First, the Homeowners assert their request for declaratory relief "was not limited to the issue of voting rights" but more generally contended the liens were invalid "because the Association no longer exists." But that has nothing to do with Pro Solutions, which released the liens and is no longer an agent of the Association.
Second, the Homeowners suggest they can obtain a declaration of Pro Solutions' past wrongdoing that will prevent some speculative future action. It is settled, however, that "`[d]eclaratory procedure operates prospectively, and not merely for the redress of past wrongs.'" (Babb v. Superior Court (1971) 3 Cal.3d 841, 848.) The Homeowners cite no authority supporting their position they can seek prospective relief against a party that currently has no interest in the validity of the assessments at issue. "`The "actual controversy" language in Code of Civil Procedure section 1060 encompasses a probable future controversy relating to the legal rights and duties of the parties. [Citation.]' [Citation.] It does not embrace controversies that are `conjectural, anticipated to occur in the future, or an attempt to obtain an advisory opinion from the court.'" (Wilson & Wilson v. City Council of Redwood City (2011) 191 Cal.App.4th 1559, 1582.)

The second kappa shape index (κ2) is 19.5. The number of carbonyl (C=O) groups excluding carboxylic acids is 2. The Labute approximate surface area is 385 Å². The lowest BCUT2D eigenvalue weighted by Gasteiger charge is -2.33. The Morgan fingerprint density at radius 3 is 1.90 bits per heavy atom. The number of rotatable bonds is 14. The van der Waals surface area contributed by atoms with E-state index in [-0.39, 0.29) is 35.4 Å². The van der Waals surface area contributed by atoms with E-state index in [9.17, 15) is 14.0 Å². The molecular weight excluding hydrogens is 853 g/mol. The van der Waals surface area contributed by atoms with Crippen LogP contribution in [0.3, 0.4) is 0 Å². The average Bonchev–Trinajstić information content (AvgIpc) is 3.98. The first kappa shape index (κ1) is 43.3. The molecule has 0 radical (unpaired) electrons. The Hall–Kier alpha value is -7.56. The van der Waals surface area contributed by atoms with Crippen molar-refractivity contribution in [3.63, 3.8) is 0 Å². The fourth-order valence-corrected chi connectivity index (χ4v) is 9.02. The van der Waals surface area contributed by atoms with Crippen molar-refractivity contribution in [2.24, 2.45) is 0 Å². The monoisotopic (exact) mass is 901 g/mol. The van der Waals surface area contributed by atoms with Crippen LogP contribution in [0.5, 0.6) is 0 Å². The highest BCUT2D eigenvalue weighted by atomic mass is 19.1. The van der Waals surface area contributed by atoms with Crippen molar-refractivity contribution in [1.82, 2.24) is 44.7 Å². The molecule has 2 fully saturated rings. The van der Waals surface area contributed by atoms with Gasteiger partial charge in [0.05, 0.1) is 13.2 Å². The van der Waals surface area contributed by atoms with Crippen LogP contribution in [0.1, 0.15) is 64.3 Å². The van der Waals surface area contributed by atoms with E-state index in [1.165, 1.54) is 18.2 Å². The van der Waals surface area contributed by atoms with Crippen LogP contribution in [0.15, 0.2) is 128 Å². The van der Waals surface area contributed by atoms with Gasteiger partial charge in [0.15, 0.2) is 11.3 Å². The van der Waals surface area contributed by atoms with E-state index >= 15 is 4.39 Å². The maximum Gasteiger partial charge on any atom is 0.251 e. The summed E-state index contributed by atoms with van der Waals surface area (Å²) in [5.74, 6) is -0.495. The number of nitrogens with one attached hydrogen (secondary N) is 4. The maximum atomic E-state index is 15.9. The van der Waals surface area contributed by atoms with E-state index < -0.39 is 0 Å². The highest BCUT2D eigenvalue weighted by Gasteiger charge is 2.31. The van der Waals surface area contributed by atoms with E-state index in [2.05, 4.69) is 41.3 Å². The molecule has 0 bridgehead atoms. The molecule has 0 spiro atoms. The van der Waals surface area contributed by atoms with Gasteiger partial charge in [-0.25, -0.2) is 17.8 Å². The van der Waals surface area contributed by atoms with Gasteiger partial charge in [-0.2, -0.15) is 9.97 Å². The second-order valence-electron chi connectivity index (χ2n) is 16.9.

Attorney Fee Award to the Moores
The Homeowners contend the trial court erred in requiring them to pay the Moores' attorney fees. They maintain attorney fees are not statutorily or contractually authorized in this action. Even if authorized, the Homeowners contend the trial court's award of fees improperly contravened the final order of a different judge in the same action. We disagree.
The Davis-Stirling Act provides a statutory basis for fee shifting: "In an action to enforce the governing documents, the prevailing party shall be awarded reasonable attorney's fees and costs." (Civ. Code, § 5975, subd. (c).) This provision "`"reflect[s] a legislative intent that [the prevailing party] receive attorney fees as a matter of right (and that the trial court is therefore obligated to award attorney fees) whenever the statutory conditions have been satisfied."'" (Almanor Lakeside Villas Owners Assn. v. Carson (2016) 246 Cal.App.4th 761, 773.) "`Governing documents' means the declaration and any other documents, such as bylaws, operating rules, articles of incorporation, or articles of association, which govern the operation of the common interest development or association." (Civ. Code, § 4150.)
To determine whether a particular action is an action to enforce the governing documents, courts look at "the essence of the claim." (Salawy v. Ocean Towers Housing Corp. (2004) 121 Cal.App.4th 664, 671; accord, Rancho Mirage Country Club Homeowners Assn. v. Hazelbaker (2016) 2 Cal.App.5th 252, 259-260 [although framed as an action to enforce a settlement agreement, reviewing court focused on "gravamen" of the complaint, "nature of the dispute between the parties," and "nature of the relief sought"].) We review this determination de novo. (Salawy, at p. 669.)